* About 70% saw demerits in BOJ's prolonged easing - survey

* Weak yen among drawbacks of monetary easing cited by firms

* Many firms keen to hike wages, found it easier to raise prices

* Findings may help BOJ justify steady interest rate hikes

TOKYO, May 20 (Reuters) - Japan's large manufacturers saw exchange rate stability as the biggest factor they wanted out of the central bank's monetary policy, a Bank of Japan survey showed on Monday.

Roughly 70% of firms polled said they experienced drawbacks from the BOJ's 25-year-long monetary easing measures including a weak yen that pushed up import costs, the survey showed.

About 90% of the total also saw benefits from the BOJ's prolonged easing such as low borrowing costs, the poll showed.

The survey, conducted on roughly 2,500 firms nationwide, highlights the importance Japanese firms place on yen moves in assessing the impact of monetary policy.

Many firms surveyed also said they were no longer able to hire enough workers if they kept wage growth low, and saw an economy where wages and inflation rose in tandem as more favourable than one where wages and prices barely moved.

"Japan is on the cusp of seeing big changes in corporate behaviour," the BOJ said in the survey conducted as part of a long-term review of the pros and cons of its past monetary easing steps.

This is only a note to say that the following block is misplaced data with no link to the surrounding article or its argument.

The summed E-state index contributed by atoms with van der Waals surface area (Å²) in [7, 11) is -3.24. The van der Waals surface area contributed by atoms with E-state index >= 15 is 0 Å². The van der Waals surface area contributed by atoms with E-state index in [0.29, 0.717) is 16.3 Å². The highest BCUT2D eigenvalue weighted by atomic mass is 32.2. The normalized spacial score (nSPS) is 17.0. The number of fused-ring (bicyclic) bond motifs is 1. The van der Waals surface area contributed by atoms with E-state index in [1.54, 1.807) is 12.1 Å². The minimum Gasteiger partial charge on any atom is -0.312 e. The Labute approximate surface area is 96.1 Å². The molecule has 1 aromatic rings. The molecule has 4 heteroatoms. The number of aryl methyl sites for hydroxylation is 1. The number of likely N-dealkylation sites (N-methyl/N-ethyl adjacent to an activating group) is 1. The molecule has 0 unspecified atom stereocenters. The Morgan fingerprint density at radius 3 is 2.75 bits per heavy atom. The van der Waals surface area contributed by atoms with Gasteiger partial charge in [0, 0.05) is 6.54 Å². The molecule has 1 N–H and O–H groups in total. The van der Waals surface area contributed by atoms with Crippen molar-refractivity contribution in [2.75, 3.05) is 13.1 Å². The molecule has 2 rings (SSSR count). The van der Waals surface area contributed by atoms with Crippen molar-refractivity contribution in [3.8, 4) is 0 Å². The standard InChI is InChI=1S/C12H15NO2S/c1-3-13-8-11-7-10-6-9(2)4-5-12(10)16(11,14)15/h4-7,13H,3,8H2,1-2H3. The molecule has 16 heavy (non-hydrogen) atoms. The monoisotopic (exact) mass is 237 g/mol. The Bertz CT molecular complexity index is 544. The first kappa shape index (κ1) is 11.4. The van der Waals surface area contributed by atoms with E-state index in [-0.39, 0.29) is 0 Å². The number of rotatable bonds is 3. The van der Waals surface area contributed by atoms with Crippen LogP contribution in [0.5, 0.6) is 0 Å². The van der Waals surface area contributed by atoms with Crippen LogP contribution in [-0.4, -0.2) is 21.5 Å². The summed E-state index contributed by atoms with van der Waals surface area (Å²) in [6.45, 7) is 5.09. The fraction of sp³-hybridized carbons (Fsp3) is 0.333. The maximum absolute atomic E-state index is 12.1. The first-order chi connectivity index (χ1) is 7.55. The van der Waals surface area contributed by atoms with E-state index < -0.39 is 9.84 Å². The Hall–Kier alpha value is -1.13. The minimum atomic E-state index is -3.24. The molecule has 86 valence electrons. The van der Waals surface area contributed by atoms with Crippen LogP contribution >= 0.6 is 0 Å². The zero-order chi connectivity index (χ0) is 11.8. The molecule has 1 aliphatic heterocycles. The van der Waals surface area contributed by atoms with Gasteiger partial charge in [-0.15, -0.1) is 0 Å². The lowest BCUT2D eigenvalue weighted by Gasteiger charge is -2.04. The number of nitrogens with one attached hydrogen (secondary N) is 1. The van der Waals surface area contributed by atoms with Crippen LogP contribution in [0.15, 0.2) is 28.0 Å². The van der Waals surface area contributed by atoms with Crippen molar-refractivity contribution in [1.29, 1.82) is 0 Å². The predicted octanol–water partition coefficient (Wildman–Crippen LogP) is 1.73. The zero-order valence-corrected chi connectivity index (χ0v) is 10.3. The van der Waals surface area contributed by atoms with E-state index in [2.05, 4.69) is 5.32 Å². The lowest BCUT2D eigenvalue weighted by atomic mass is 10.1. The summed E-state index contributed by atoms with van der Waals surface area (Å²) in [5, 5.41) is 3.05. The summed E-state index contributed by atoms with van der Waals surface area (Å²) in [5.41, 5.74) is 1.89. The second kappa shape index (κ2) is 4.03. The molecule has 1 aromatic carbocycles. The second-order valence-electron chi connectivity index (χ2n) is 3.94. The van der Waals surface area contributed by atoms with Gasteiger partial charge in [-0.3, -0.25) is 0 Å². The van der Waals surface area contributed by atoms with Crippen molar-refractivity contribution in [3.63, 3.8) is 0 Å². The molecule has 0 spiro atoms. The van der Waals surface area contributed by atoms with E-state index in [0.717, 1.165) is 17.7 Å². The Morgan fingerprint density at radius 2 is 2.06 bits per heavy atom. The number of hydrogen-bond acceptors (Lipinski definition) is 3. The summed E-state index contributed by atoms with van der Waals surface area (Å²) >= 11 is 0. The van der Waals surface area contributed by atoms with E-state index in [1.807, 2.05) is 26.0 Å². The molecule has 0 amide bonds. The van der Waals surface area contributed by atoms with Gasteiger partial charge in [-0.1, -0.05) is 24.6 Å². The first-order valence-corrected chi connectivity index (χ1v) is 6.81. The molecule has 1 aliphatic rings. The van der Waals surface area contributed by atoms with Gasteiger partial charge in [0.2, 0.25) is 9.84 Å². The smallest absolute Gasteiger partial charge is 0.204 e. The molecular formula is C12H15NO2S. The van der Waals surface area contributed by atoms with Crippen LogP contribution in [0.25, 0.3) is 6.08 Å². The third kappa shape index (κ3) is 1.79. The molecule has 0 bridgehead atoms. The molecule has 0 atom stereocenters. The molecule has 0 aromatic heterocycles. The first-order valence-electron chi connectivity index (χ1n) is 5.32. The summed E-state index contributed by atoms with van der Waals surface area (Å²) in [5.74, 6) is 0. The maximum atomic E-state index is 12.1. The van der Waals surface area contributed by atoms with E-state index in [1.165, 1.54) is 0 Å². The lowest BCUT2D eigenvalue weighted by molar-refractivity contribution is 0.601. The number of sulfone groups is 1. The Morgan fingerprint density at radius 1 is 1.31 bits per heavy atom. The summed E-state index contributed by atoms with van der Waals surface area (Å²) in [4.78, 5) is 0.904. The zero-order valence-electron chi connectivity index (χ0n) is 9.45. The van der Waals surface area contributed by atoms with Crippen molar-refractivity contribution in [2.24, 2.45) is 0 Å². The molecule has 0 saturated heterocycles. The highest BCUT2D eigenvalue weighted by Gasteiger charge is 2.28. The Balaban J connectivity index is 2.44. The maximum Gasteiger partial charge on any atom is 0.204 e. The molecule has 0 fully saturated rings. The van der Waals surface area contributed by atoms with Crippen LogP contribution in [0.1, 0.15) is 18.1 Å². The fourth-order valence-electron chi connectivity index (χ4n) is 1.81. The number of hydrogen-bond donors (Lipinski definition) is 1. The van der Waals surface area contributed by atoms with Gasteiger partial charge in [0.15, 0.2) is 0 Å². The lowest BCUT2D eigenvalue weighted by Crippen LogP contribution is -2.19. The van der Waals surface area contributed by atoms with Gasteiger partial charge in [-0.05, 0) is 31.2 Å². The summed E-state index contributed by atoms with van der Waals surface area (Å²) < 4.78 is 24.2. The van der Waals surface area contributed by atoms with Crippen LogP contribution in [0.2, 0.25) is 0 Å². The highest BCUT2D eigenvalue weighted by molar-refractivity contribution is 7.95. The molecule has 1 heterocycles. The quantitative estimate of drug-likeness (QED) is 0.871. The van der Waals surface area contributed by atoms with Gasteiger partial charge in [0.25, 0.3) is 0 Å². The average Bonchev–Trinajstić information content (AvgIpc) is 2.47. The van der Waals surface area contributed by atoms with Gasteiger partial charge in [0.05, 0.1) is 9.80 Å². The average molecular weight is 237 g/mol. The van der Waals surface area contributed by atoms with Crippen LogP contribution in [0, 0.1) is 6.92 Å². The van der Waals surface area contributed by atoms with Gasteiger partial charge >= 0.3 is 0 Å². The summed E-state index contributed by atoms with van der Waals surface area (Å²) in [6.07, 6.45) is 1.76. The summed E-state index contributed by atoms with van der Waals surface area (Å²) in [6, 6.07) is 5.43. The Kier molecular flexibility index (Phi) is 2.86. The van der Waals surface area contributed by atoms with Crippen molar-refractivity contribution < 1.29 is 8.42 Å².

About 90% of firms said they were more willing to hike wages largely to address labour shortages, while over 80% said they found it easier than before to hike prices, the survey showed.

The findings underscore the BOJ's view that rising wages and prices will keep inflation sustainably around its 2% target, and allow it to raise interest rates from current near-zero levels.

The BOJ ended eight years of negative interest rates and other remnants of its radical monetary stimulus in March, making a historical shift away from decades of ultra-loose policy.

But the decision failed to reverse the yen's declines that have hurt consumption by pushing up imported goods prices, as markets focused on the still-large interest rate divergence between Japan and the United States.

The long-term review was launched by BOJ Governor Kazuo Ueda in April last year, and looks into the benefits and drawbacks of the unconventional easing tools the central bank used during its 25-year battle with deflation.

While the BOJ has said the review won't have a direct impact on future monetary policy, analysts say the discussions could offer clues on how soon the central bank would raise rates again and reduce its huge bond purchases.

Monday's survey, which was part of the review, polled companies on how they saw their business activities affected by the central bank's monetary easing measures since the mid-1990s.

The BOJ will also hold on Tuesday a second workshop where its officials and academics discuss the impact of past monetary easing steps on the economy and prices. (Reporting by Leika Kihara; Editing by Jamie Freed, Sam Holmes and Shri Navaratnam)